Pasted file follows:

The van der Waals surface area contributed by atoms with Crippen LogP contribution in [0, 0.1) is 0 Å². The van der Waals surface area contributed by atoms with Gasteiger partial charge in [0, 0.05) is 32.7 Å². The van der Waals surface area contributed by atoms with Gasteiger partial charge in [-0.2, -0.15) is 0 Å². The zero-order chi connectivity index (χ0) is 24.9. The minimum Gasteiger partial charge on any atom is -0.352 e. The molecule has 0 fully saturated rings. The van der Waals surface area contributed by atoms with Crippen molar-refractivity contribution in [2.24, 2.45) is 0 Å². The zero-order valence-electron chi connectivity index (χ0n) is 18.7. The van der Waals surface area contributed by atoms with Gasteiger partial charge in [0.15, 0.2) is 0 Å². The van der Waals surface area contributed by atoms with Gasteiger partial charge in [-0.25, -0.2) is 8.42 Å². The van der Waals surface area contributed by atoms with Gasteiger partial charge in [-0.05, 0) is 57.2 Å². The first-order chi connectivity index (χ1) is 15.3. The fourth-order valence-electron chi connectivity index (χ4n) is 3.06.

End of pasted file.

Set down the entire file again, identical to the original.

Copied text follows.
The van der Waals surface area contributed by atoms with Crippen LogP contribution in [0, 0.1) is 0 Å². The van der Waals surface area contributed by atoms with Gasteiger partial charge in [0, 0.05) is 32.7 Å². The van der Waals surface area contributed by atoms with Gasteiger partial charge in [-0.2, -0.15) is 0 Å². The zero-order chi connectivity index (χ0) is 24.9. The minimum Gasteiger partial charge on any atom is -0.352 e. The molecule has 0 fully saturated rings. The van der Waals surface area contributed by atoms with Crippen molar-refractivity contribution in [2.24, 2.45) is 0 Å². The zero-order valence-electron chi connectivity index (χ0n) is 18.7. The van der Waals surface area contributed by atoms with Gasteiger partial charge in [0.15, 0.2) is 0 Å². The van der Waals surface area contributed by atoms with Gasteiger partial charge in [-0.25, -0.2) is 8.42 Å². The van der Waals surface area contributed by atoms with Gasteiger partial charge in [-0.05, 0) is 57.2 Å². The first-order chi connectivity index (χ1) is 15.3. The fourth-order valence-electron chi connectivity index (χ4n) is 3.06.